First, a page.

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J Neuropathol Exp Neurol. 2006 Dec;65(12):1126-36.

Motor neuron disease in mice expressing the wild type-like D90A mutant superoxide dismutase-1.

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Department of Medical Biosciences, Umeå University Hospital, SE-901 85 Umeå, Sweden.


Mutant human CuZn-superoxide dismutases (hSOD1s) cause amyotrophic lateral sclerosis (ALS). The most common mutation is the wild type-like D90A and to explore its properties, transgenic mice were generated and compared with mice expressing wild-type hSOD1. D90A hSOD1 was both in vivo in mice and in vitro under denaturing conditions nearly as stable as the wild-type human enzyme. It appeared less toxic than other tested mutants, but mice homozygous for the transgene insertion developed a fatal motor neuron disease. In these mice, the disease progression was slow and there were bladder disturbances similar to what is found in human ALS cases homozygous for the D90A mutation. The homozygous D90A mice accumulated detergent-resistant hSOD1 aggregates in spinal cords, and abundant hSOD1 inclusions and vacuoles were seen in the ventral horns. Mice expressing wild-type hSOD1 at a comparable rate showed similar pathologic changes but less and later. Hemizygous D90A mice showed even milder alterations. At 600 days, the wild-type hSOD1 transgenic mice had lost more ventral horn neurons than hemizygous D90A mice (38% vs 31% p < 0.01). Thus, wild-type hSOD1 shows a significant neurotoxicity in the spinal cord, that is less than equal but more than half as large as that of D90A mutant enzyme.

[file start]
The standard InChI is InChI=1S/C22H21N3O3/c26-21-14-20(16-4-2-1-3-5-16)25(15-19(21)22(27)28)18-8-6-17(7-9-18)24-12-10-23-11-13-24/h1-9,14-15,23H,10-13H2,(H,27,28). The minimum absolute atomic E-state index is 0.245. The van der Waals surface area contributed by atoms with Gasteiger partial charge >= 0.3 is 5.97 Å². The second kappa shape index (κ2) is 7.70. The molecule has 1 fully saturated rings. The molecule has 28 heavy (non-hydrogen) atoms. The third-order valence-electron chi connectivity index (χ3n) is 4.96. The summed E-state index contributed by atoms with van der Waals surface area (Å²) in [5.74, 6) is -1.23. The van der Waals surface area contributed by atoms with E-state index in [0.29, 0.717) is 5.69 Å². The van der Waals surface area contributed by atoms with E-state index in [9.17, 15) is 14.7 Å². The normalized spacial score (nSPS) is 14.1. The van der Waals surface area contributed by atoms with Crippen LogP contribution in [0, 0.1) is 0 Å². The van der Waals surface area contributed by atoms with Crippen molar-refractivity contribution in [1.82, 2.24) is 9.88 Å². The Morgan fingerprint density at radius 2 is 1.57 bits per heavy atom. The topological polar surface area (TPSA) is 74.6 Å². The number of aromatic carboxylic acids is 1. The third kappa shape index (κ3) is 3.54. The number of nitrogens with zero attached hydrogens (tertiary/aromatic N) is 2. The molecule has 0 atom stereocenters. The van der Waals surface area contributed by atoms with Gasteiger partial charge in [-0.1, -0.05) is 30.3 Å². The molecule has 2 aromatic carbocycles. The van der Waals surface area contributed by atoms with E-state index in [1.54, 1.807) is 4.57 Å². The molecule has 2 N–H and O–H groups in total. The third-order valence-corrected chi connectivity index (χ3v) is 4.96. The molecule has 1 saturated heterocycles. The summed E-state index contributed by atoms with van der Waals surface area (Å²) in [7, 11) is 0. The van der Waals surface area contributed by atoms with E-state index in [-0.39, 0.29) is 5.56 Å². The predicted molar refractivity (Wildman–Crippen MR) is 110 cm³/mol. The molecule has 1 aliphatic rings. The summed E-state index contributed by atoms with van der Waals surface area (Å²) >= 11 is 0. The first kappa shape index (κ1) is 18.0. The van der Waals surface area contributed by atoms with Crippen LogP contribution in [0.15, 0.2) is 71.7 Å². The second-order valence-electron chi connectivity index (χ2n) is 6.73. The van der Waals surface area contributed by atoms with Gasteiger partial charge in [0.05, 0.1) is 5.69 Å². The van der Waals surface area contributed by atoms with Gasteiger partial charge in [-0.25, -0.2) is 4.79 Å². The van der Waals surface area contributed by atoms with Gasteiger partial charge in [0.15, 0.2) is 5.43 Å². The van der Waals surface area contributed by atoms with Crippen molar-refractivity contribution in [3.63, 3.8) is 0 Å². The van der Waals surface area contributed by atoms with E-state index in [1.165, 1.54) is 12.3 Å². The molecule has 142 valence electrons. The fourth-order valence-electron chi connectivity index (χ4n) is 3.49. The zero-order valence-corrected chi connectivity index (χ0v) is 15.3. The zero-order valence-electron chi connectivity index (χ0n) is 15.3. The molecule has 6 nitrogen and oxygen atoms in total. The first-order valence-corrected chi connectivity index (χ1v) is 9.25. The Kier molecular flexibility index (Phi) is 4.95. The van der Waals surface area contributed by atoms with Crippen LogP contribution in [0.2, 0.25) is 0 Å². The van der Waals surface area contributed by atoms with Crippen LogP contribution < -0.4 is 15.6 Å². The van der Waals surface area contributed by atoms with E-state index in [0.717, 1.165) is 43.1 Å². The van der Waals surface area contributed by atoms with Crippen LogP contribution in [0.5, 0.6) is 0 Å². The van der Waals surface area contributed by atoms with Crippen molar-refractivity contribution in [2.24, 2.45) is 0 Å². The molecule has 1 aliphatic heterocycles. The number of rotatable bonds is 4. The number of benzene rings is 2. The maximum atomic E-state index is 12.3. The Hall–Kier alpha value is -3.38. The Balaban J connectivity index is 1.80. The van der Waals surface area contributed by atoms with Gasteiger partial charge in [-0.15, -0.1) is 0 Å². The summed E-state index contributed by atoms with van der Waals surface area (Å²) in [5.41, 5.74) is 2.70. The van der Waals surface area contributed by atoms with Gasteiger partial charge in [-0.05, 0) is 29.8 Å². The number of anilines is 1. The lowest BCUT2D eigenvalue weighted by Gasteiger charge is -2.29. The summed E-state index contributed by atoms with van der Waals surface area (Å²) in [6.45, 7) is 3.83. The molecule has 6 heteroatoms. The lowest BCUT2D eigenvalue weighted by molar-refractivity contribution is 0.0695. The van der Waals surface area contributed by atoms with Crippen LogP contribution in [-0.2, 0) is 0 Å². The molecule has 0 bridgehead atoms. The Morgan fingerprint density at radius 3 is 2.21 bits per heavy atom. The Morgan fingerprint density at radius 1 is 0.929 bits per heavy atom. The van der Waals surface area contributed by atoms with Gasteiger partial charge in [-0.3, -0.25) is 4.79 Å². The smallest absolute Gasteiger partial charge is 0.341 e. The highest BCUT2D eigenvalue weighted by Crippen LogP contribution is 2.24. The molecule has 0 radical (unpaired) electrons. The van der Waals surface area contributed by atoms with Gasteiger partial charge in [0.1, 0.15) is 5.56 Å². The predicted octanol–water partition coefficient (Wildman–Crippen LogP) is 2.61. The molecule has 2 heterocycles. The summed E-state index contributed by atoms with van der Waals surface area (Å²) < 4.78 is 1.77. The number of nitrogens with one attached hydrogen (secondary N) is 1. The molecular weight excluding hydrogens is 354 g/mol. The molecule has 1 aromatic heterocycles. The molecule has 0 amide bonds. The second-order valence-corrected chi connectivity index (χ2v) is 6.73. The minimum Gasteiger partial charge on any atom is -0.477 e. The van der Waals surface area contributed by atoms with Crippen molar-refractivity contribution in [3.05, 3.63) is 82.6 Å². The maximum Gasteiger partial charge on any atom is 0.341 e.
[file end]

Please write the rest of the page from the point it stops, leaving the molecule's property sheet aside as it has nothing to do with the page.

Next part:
[Indexed for MEDLINE]

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